the trio said I was just 10 minutes from the top.
I thanked them and soldiered on, eager to sit
next to a small slice of blue heaven.
Rounding the last curve, I didn't see the lake
until I was 100 feet from the water's edge. A
theater of white and black gravel spilled into
the blue lake. Glaciers on ledges dribbled
ice-cold water via two elegant waterfalls. If you
stop in these places, so does time. I stood
quietly for 5 minutes, only blinking back to
the present when a cloud drifted between me and
the sun. Delighted to have the place just to
myself, I sat down at the edge of the blue
carpet and closed my eyes.
The title of this log stems from
Touching the Void
, a BBC documentary recalling a
disaster in the 1970s in a remote mountain range
relatively near to where I now sat. A pair of
cocky young climbers --Simon Yates and Joe Simpson--
successfully summit a very dangerous virgin peak,
but then nearly both die on descent when Joe
breaks his leg in a compound fracture. Simon
is forced to cut the rope linking them, and
Joe falls nearly 100 feet into a crevasse.
Joe, who by all accounts should have died,
reaches camp 50lbs lighter and hallucinating,
and was carried out for 3 days on a donkey.
It's one of the more amazing stories, I've ever
heard. I'd watched it with my friends Rebecca
and Pedro the night before, and ironically, I
was about to relive my own minor version of it.
As I opened my eyes, I knew something was wrong.
Instead of whining for sandwiches, my stomach
burbled and turned. I'm sure now that altitude
triggering it all, but having just spent a week
trekking above 5000m, I think it was bad
hamburger more than bad preparation. Without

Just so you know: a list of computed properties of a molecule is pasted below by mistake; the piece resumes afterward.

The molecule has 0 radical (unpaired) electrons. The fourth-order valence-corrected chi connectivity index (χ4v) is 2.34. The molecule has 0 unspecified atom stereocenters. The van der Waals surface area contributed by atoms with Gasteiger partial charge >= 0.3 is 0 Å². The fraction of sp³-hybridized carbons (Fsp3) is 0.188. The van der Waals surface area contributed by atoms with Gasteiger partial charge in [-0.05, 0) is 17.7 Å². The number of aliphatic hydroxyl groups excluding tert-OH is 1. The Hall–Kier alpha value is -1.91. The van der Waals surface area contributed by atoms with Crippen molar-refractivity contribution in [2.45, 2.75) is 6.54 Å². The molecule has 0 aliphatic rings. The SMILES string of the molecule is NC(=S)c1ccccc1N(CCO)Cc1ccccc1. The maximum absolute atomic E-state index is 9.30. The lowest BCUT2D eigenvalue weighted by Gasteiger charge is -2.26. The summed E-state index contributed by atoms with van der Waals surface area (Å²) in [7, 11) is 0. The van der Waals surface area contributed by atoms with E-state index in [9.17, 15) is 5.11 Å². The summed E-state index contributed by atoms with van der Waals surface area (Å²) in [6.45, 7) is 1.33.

warning, a horrid belch erupted from god knows
where. It stank of putrid fish, though I hadn't
touched seafood in weeks. I turned my head to
escape the odor. Before I could adequately
make it to a bush, the floodgates opened.
It was horrible. My former dinner and breakfast
rushed to escape from whatever exit they
could find. After 5 minutes, I felt that the
demons within had exorcised themselves and
that perhaps it would get better. I laid
down quietly next to the water and waited
patiently for salvation. Little did I know
it would only get worse.
Round 2 was even more violent, and I ran
through nearly all of my toilet paper. It
left me with spines in my belly, cursing the
irony of being so sick in somewhere so beautiful.
Even more that I was despoiling it. I couldn't
walk more than a few steps without doubling over
in exhaustion, so I sat and waited. Overhead,
the clouds were beginning to darken, and I
realized that, well fuck, I was in a very bad way.
Though travel leads me down wonderful paths at
times, there are moments where you do feel
quite outsmarted by the Road, by destiny, by
the big Allah and by the weather. I let out a
chuckle, but don't doubt it sounded like a
whimper. Quite vividly, I remember Joe Simpson
from the night before, remembering how very
alone he was, and how nobody was coming for him.
True, at the time I knew that the other 3
hikers or the taxi driver could come up to
rescue me, but now surely 5 miles away,
they wouldn't be coming anytime soon. Cold rain
and wind quickly become snow at this altitude.
A whiteout was the last thing I needed.
I had to get my self down to the taxi. Weight
was evil, and I wasn't hungry. Maybe